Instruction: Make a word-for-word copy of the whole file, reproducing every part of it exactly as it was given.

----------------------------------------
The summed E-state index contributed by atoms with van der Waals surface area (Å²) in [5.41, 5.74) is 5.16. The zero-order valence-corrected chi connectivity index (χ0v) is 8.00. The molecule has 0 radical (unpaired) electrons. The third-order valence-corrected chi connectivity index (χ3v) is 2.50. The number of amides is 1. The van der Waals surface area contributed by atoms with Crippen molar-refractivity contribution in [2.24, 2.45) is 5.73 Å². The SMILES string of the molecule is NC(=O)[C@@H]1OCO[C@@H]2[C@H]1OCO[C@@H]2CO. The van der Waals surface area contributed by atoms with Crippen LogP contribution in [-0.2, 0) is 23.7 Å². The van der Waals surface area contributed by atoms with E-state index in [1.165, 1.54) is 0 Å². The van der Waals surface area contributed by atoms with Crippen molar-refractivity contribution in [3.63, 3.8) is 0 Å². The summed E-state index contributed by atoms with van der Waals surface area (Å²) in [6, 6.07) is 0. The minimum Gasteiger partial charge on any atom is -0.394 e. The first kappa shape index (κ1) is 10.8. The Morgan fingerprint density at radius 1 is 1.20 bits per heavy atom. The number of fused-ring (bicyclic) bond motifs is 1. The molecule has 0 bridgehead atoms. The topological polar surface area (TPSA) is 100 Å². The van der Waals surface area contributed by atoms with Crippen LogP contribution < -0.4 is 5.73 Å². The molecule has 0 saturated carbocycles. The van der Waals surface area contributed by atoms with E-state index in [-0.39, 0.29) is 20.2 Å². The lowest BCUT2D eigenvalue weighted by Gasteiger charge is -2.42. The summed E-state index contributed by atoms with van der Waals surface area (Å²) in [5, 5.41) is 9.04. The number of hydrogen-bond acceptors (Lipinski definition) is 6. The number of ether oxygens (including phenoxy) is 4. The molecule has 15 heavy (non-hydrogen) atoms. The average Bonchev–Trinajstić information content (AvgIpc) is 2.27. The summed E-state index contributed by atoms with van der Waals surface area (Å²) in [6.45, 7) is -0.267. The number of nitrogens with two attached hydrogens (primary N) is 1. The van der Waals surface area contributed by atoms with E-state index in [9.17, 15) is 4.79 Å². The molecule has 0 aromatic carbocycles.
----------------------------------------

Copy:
The summed E-state index contributed by atoms with van der Waals surface area (Å²) in [5.41, 5.74) is 5.16. The zero-order valence-corrected chi connectivity index (χ0v) is 8.00. The molecule has 0 radical (unpaired) electrons. The third-order valence-corrected chi connectivity index (χ3v) is 2.50. The number of amides is 1. The van der Waals surface area contributed by atoms with Crippen molar-refractivity contribution in [2.24, 2.45) is 5.73 Å². The SMILES string of the molecule is NC(=O)[C@@H]1OCO[C@@H]2[C@H]1OCO[C@@H]2CO. The van der Waals surface area contributed by atoms with Crippen LogP contribution in [-0.2, 0) is 23.7 Å². The van der Waals surface area contributed by atoms with E-state index in [1.165, 1.54) is 0 Å². The van der Waals surface area contributed by atoms with Crippen molar-refractivity contribution in [3.63, 3.8) is 0 Å². The summed E-state index contributed by atoms with van der Waals surface area (Å²) in [6, 6.07) is 0. The minimum Gasteiger partial charge on any atom is -0.394 e. The first kappa shape index (κ1) is 10.8. The Morgan fingerprint density at radius 1 is 1.20 bits per heavy atom. The number of fused-ring (bicyclic) bond motifs is 1. The molecule has 0 bridgehead atoms. The topological polar surface area (TPSA) is 100 Å². The van der Waals surface area contributed by atoms with Crippen LogP contribution < -0.4 is 5.73 Å². The molecule has 0 saturated carbocycles. The van der Waals surface area contributed by atoms with E-state index in [-0.39, 0.29) is 20.2 Å². The lowest BCUT2D eigenvalue weighted by Gasteiger charge is -2.42. The summed E-state index contributed by atoms with van der Waals surface area (Å²) in [5, 5.41) is 9.04. The number of hydrogen-bond acceptors (Lipinski definition) is 6. The number of ether oxygens (including phenoxy) is 4. The molecule has 15 heavy (non-hydrogen) atoms. The average Bonchev–Trinajstić information content (AvgIpc) is 2.27. The summed E-state index contributed by atoms with van der Waals surface area (Å²) in [6.45, 7) is -0.267. The number of nitrogens with two attached hydrogens (primary N) is 1. The van der Waals surface area contributed by atoms with E-state index in [9.17, 15) is 4.79 Å². The molecule has 0 aromatic carbocycles.